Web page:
second butterfly motif....
All of the CD Weaver II's have been spoken for. I hope that people find them helpful. :)
When I decided to produce CD Weaver it was in order to provide people with some video without going to an expensive video format while allowing people to be a fly on the wall of my studio and watch how I do what I do. Everything is described in text and illustrated with numerous colour photos - video clips show the parts I felt needed to be seen in motion.
Many people tell me how fast I am. Working efficiently means that productivity can increase. Learning how to do the various tasks involved in weaving with less wasted motion means that a person can do more in less time.
So many people tell me that they have no interest in hurrying. What they don't realize is that I don't. Hurry, I mean. What I have done is learned the value of taking the time to do the preparation at one stage in order to save a whole lot of time and bother during the next stage. Investing 10 or 15 minutes of preparation to save 2 hours further down the line just makes good sense to me.
Today my student came back to finish her sample warp and start her scarf warp. She did the majority of the loom dressing herself - the first time ever for her.
From the time she arrived, she finished her sample warp by practising controlling the beater producing a sample with a heavily beaten section, a moderately beaten section and a lightly beaten section. We talked about being consistent. We talked about learning how to control the loom.
Then I showed her how to wind a warp and she worked at refining her movements until she finished winding - and got the motions down pat.
Once the warp was wound, she rough sleyed the reed, then we took it to the loom and she beamed it using a water jug to provide tension as it rolled on.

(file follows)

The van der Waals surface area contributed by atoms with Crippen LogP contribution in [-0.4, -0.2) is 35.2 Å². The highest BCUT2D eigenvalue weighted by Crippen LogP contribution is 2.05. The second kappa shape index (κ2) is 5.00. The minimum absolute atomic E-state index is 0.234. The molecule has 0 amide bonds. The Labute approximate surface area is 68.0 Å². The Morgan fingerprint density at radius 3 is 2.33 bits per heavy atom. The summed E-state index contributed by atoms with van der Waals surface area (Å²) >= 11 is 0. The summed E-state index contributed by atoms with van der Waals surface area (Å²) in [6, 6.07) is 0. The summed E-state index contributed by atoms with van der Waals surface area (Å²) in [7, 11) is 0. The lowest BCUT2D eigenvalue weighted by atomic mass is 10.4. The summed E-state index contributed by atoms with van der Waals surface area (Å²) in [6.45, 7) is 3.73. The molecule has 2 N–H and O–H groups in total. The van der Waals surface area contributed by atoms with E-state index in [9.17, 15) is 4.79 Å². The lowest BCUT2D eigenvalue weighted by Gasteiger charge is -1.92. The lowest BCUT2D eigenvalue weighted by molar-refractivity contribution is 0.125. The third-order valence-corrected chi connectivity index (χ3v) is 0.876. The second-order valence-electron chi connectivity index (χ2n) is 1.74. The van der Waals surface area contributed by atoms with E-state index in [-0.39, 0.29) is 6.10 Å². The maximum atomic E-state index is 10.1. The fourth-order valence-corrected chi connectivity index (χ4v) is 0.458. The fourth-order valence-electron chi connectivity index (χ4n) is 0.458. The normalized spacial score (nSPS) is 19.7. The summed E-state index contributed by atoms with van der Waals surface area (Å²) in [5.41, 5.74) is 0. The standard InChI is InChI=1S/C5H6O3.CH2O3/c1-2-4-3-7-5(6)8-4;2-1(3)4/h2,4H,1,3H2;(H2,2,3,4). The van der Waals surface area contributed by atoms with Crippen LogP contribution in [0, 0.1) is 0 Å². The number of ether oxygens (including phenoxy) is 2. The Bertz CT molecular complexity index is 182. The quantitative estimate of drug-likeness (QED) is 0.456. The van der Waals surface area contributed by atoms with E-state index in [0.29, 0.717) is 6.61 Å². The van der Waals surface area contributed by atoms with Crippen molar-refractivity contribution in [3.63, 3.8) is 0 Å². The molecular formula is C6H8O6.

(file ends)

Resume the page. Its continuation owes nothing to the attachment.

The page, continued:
Threading presented more of a challenge to her, but she caught the sequencing error she had slipped into as she threaded a 24 end herringbone twill sequence and we fixed it even before she finished threading the entire warp. :)
Sleying proceded without too much trouble although there was a pair of ends twisted between the heddles. Something easily fixed.
I tied on and demonstrated how to begin weaving and at that point it was time to stop for the day. She had done all of the above from 1-5 pm. Just four hours.
She will come back on Monday and weave her scarf and I'll serge her sample so that we can do the wet finishing. Hopefully she will be able to fringe twist her scarf before she leaves on Monday, but if not I can loan her a fringe twister.
Everything I showed her today - except how I now sley the reed - is on CD Weaver (part I).
Part II covers shuttle handling (one and two shuttles), bobbin winding, hemstitching, fringe twisting etc.
Part III brings the series up to speed on wet finishing, plus we added most of the articles I'd written for Heddle magazine, handouts that were included with the Workshop in a Box kits I did a while ago, plus other articles/essays that used to be on my website. Possibly a couple hundred pages - I haven't actually counted them. Some technical, some opinion pieces.
I have 12 CD Weaver III's left. I'm at the stage where I need to decide if I order more of them made up. It would be nice to know if there was any interest in them before I invested more money in doing it. Right now I'm reserving these 12 cd's for the students who enroll in the class at John C. Campbell Folk School next January. To register http://3.ly/9EKb
Currently reading Bone Crossed by Patricia Briggs